Denton is a town known for its music. But for those musicians who haven’t made it, who haven’t grabbed enough money or fame, there’s a place to turn to when they need to pay rent or have to put their careers on hold or outright quit. McBride Music & Pawn is that place — and it has been there for Denton musicians for the past 50 years.
The quaint shop rests on Oak Street on the north side of the Square. Its vibrant red sign extends over the sidewalk, barred windows protecting the collection of musical instruments acquired from those forced to pawn their dreams in person as well as those negotiating their future by purchasing their instruments online.
Now, with COVID-19 wreaking havoc on small businesses across the country, McBride’s online client base is more important than ever. The shop, like countless other stores, had to temporarily close to regular walk-in customers as a response to COVID-19. But pre-pandemic scenes like this one in November were part of McBride’s regular course of business:
A musician enters the narrow shop as its ill-fitting door clangs open. It’s Alex Luette, 25, and he is carrying his precious Gibson Les Paul electric guitar. He is greeted by the organized chaos of drum kits, amplifiers, a row of aged acoustic guitars dangling from the ceiling and a man sporting black-framed glasses sitting behind the counter.
“I’d like $800 for the guitar,” says Luette, getting right to the point of his visit.
The man logs on to his computer and runs a quick internet search. He is Cody Garcia, the co-owner of McBride’s and a onetime musician himself. “I can give you $600 for it,” he says. “It’s going to sit here a while, and I have to make a profit.”
Garcia, 43, sits back with a friendly expression awaiting an answer. He has negotiated plenty of these deals throughout the years.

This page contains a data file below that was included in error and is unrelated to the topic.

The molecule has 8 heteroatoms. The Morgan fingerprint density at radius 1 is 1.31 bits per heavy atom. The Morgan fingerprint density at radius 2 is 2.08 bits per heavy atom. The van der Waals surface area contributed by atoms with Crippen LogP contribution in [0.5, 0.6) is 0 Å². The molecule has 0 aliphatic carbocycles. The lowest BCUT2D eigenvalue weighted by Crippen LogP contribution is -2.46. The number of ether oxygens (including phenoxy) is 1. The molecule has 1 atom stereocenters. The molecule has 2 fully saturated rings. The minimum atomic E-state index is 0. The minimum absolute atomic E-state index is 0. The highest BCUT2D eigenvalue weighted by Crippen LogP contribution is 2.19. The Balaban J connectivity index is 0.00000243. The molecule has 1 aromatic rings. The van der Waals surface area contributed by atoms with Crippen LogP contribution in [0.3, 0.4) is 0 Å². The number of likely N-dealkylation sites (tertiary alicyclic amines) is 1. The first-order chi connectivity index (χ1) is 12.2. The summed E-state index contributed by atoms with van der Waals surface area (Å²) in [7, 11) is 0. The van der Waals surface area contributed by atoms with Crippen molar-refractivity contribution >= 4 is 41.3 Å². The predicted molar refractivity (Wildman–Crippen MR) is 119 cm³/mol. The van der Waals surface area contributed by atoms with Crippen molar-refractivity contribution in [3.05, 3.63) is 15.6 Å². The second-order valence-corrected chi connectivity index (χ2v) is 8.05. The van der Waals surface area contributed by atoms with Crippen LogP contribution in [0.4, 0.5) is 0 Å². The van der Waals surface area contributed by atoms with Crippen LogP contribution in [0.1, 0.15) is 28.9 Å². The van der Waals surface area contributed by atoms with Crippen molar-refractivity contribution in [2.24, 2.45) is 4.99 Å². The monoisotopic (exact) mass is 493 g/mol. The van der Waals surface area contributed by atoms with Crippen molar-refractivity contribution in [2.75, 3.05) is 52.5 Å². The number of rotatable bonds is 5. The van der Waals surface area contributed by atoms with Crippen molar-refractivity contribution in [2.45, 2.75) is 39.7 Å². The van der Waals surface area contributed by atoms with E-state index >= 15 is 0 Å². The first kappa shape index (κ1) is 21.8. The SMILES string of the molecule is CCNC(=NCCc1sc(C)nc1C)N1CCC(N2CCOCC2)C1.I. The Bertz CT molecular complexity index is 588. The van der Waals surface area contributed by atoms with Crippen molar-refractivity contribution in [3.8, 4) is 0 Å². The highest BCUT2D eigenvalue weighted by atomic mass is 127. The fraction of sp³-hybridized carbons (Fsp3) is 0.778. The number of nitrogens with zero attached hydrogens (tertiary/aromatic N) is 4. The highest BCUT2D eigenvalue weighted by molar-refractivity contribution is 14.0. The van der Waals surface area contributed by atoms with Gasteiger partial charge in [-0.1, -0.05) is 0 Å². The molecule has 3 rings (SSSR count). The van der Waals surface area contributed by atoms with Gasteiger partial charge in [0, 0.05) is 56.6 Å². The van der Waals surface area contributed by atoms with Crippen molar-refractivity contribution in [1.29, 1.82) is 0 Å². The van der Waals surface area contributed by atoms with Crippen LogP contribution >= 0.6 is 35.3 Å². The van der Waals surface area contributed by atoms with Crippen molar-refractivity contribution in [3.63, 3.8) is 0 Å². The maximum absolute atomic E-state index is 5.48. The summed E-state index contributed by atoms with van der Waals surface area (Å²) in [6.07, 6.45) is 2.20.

Luette anxiously combs through his shaggy blond hair as he considers the offer. “I’m going to have to think about it.” He leaves the shop, guitar in hand. Facing mounting student loans after graduating college, he believes his musical aspirations are a thing of the past — it felt time to give up the guitar.
“I don’t play it anymore — there was a time I wanted to make a career of it,” he later says. “That wasn’t an attainable goal after a while. You grow up, move on, need money.”
As a musician in Denton, Luette knew all about McBride Music & Pawn. He frequented the shop several times, purchasing guitar picks, capos and amplifiers to aid in his pursuit to make his music sound more professional. But if things went badly, he always knew he could come to McBride and trade in his guitar for cash.
“I’ve got a couple other guitars,” Luette says. “It’s still a hobby, but I came here hoping to get some money. I’m going to shop it around further.”
Employees at McBride have heard this song before. Larry McBride dug his roots deep into Denton in 1968 when he opened his pawn shop on the Square. For years, he ran it with the help of his nephew, Glen McBride, who left to open his own pawn shop in Denton. That shop closed in 2018 after 41 years in business before reopening under new ownership.
University of North Texas graduate Alexis Lopez, a former Denton resident, remembers McBride’s as a staple of the Square.
“That shop is just part of the culture,” Lopez says. “That, along with the Recycled bookstore and the Mini Mall, before it burned down — those were places that were cool to wander into. It has an authentic vibe that carries a lot of history.”